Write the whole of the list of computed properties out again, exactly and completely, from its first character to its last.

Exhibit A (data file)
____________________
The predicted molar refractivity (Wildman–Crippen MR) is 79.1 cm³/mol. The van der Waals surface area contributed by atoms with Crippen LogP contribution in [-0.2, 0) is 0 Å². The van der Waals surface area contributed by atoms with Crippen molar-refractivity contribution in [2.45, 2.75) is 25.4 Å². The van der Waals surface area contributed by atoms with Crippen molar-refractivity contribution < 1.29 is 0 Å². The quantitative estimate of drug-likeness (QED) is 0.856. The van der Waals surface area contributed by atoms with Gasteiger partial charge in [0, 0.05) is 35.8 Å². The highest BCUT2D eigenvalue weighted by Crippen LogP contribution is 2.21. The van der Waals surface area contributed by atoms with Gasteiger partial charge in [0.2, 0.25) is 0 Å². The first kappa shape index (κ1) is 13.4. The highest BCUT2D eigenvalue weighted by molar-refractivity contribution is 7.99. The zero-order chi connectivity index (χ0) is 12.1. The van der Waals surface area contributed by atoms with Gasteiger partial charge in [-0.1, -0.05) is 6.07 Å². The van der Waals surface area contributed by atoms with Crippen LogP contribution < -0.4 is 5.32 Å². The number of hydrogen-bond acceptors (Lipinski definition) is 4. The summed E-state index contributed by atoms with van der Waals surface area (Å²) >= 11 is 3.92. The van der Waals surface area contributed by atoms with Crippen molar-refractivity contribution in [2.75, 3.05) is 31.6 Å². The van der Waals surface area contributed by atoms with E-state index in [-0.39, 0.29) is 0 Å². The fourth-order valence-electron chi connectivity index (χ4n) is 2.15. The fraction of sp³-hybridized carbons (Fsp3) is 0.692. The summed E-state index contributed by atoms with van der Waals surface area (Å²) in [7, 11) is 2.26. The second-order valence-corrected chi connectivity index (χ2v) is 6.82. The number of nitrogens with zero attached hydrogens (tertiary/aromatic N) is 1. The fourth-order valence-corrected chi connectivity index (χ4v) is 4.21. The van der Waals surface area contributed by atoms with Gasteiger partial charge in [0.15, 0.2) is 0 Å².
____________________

The predicted molar refractivity (Wildman–Crippen MR) is 79.1 cm³/mol. The van der Waals surface area contributed by atoms with Crippen LogP contribution in [-0.2, 0) is 0 Å². The van der Waals surface area contributed by atoms with Crippen molar-refractivity contribution in [2.45, 2.75) is 25.4 Å². The van der Waals surface area contributed by atoms with Crippen molar-refractivity contribution < 1.29 is 0 Å². The quantitative estimate of drug-likeness (QED) is 0.856. The van der Waals surface area contributed by atoms with Gasteiger partial charge in [0, 0.05) is 35.8 Å². The highest BCUT2D eigenvalue weighted by Crippen LogP contribution is 2.21. The van der Waals surface area contributed by atoms with Gasteiger partial charge in [0.2, 0.25) is 0 Å². The first kappa shape index (κ1) is 13.4. The highest BCUT2D eigenvalue weighted by molar-refractivity contribution is 7.99. The zero-order chi connectivity index (χ0) is 12.1. The van der Waals surface area contributed by atoms with Gasteiger partial charge in [-0.1, -0.05) is 6.07 Å². The van der Waals surface area contributed by atoms with Crippen LogP contribution < -0.4 is 5.32 Å². The number of hydrogen-bond acceptors (Lipinski definition) is 4. The summed E-state index contributed by atoms with van der Waals surface area (Å²) >= 11 is 3.92. The van der Waals surface area contributed by atoms with Crippen molar-refractivity contribution in [2.75, 3.05) is 31.6 Å². The van der Waals surface area contributed by atoms with E-state index in [-0.39, 0.29) is 0 Å². The fourth-order valence-electron chi connectivity index (χ4n) is 2.15. The fraction of sp³-hybridized carbons (Fsp3) is 0.692. The summed E-state index contributed by atoms with van der Waals surface area (Å²) in [7, 11) is 2.26. The second-order valence-corrected chi connectivity index (χ2v) is 6.82. The number of nitrogens with zero attached hydrogens (tertiary/aromatic N) is 1. The fourth-order valence-corrected chi connectivity index (χ4v) is 4.21. The van der Waals surface area contributed by atoms with Gasteiger partial charge in [0.15, 0.2) is 0 Å².